Twenty-fourteen was a really bad year for me. Fortunately 2015, 2016, and 2017 followed. Each brought more chances to let the past fall away. Each brought more days for finding joy, working hard, and learning.
I had some successes, some failures. Children in Juvenile Court whom I represented found permanent homes or reunified with their parents. Some parents whom I represented both “in big court” and “in family court” sailed in my small boat to a satisfying ending. At times, I helped friends figure out what they needed. I served a few meals, entertained my cadre of women now and then, and faced the world clear-eyed and open-hearted.
I met some awesome people in the last three years. Some sat across a desk or a courtroom table. Others hoisted pictures onto the walls of my office. A few waltzed into my life on the arms of long-time friends or cradled in a car seat beneath a new parent’s beaming smile.
Disappointments abounded as well. One of the most keen came recently, when I spent ninety minutes with a battered woman explaining the law which could protect her, only to learn that she has gone back to her abuser. She claimed “he only hit [her] once” but the darkness of her eyes told me otherwise. She had gotten her children to safety. I sent her out of my office with a copy of “How To Survive The Loss of A Love”, and some intense advice to contemplate. A week later, the mutual friend who introduced us let me know that the woman had gone “home”.
I can only pray that whatever happens will not require one of her children to hit the panic button while she lies bleeding on the floor.
I’ve not been what some demanded that I should be. I’ve picked my way carefully through every challenge. Though I’m sure some would disagree, I know that honor has been my guide.
Today I explained the concept of “gaslighting” to someone. It isn’t just lovers who pull this tool from their arsenal. Friends, co-workers, clients, spouses — any of these can try to convince us that our perceptions are not valid. Today the person to whom I gave as good an explanation as I could responded with a series of rapid nods. He tells me it’s all my fault, she said. When something goes wrong, it’s never because of him. I understand, I told her. I get that. People hide behind their bitterness, their inability to deal with their own failures. It can’t be their fault, so it must be yours.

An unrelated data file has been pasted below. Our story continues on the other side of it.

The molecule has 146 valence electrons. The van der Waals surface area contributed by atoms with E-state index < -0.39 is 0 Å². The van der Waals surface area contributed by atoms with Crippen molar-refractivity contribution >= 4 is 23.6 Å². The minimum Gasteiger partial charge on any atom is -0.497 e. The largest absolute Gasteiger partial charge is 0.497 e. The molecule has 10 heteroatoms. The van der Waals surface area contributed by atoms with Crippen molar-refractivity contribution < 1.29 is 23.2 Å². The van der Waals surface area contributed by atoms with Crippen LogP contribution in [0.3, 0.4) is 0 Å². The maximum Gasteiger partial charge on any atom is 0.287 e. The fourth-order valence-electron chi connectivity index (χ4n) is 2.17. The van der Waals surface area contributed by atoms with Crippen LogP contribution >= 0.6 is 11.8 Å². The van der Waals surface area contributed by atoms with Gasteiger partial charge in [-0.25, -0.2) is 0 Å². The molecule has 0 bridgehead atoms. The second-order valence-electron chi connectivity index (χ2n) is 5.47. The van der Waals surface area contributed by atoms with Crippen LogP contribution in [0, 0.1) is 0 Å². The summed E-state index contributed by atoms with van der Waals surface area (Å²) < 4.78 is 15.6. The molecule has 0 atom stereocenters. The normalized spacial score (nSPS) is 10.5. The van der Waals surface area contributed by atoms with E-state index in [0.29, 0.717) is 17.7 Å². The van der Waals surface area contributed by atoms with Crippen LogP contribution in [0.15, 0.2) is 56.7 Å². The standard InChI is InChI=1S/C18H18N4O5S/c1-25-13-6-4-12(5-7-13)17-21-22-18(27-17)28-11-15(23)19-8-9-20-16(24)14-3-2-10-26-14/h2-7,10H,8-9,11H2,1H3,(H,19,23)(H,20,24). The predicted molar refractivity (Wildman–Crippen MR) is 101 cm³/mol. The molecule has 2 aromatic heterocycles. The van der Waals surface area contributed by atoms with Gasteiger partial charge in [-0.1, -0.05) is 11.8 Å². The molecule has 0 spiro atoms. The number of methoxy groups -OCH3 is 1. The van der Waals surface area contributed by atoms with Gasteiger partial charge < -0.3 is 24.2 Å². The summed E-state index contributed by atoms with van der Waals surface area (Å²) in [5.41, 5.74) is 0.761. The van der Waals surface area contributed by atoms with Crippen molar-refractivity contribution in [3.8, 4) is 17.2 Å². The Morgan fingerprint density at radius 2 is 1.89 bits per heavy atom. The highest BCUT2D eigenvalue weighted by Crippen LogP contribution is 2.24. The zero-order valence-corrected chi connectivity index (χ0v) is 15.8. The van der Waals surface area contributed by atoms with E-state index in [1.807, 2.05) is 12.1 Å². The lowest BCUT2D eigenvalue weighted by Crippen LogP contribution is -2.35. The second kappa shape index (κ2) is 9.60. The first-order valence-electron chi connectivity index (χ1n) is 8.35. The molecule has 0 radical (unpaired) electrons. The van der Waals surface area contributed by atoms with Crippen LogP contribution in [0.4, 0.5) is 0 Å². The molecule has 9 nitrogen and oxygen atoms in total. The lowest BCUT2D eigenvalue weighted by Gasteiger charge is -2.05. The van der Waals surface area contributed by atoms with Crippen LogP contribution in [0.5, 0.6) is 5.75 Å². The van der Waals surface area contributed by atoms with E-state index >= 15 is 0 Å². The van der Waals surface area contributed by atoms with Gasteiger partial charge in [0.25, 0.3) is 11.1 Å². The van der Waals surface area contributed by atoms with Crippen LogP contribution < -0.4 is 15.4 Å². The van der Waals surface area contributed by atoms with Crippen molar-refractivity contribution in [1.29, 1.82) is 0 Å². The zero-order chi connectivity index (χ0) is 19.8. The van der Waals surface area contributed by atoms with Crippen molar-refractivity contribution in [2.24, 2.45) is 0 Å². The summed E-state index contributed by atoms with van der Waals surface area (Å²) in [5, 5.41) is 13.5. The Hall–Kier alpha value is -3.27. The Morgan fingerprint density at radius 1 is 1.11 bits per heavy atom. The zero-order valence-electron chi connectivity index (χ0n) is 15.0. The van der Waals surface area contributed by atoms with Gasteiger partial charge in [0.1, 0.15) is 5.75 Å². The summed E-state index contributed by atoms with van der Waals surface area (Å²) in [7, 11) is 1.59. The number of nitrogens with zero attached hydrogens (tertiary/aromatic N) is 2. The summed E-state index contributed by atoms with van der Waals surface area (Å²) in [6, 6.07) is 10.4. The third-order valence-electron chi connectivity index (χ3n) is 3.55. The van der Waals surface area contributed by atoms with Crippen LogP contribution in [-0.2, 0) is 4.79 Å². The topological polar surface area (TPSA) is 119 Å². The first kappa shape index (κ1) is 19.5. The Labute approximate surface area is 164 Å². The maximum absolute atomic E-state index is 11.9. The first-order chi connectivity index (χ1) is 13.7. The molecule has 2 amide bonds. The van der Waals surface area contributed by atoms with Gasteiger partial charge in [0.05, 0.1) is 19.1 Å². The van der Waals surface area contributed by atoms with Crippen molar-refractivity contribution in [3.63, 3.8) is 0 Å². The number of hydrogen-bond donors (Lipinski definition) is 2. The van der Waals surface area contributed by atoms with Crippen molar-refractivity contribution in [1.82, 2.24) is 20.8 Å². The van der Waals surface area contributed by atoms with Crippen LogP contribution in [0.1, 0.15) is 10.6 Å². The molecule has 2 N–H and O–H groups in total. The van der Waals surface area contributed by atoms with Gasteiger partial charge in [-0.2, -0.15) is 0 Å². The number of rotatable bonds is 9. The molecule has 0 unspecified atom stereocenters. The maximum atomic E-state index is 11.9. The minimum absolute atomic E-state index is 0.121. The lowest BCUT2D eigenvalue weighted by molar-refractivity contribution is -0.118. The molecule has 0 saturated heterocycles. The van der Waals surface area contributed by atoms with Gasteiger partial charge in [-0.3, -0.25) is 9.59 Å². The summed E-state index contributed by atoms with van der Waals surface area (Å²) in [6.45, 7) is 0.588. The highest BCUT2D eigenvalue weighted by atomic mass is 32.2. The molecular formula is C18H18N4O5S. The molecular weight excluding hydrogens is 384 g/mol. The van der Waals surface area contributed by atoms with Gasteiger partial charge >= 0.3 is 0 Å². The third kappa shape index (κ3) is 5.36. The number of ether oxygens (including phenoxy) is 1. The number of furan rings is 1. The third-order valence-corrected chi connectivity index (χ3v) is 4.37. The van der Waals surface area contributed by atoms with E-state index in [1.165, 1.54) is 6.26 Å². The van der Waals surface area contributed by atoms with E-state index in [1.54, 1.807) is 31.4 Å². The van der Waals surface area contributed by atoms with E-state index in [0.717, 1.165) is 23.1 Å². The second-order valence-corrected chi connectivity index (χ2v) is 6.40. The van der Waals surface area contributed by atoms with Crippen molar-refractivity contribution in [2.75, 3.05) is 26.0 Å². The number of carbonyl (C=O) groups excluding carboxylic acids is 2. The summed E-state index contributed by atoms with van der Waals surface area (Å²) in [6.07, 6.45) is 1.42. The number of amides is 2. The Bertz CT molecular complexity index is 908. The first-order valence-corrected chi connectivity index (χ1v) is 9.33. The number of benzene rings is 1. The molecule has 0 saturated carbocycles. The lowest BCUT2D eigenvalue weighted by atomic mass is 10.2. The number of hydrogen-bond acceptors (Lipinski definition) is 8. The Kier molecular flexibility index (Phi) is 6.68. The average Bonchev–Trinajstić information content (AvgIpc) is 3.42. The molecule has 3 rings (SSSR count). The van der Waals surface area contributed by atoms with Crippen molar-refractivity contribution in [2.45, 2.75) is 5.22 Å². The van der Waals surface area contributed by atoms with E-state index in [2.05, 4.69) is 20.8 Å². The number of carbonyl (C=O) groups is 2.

I stopped blaming other people a few years ago — as 2014 drew to a close in fact. I’m not even sure it’s about blame. The slammed receiver, the hysterical voice, the knotted stomach — is it about blame? Or just grief? I understand that I disappoint some, but for my entire life, I have done everything with as much grace as I could muster. I had to assume that others did as well. That guides me to put aside the twins of shame and blame. I give my best. I measure carefully. I stand beside you. I watch you walk, and if you fall, I’m there as quickly as I can.
By the same token, if you brush away my hand and stumble forward, I’ll let you go. You find your stride. I accept when you don’t need me, or when you think I’m not enough.
I took these concepts out of 2014. They’ve served me well these last three years. I polish their shafts and slip them back into my quiver, and soldier on.
It’s the nineteenth day of the forty-fourth month of My Year Without Complaining. Life continues.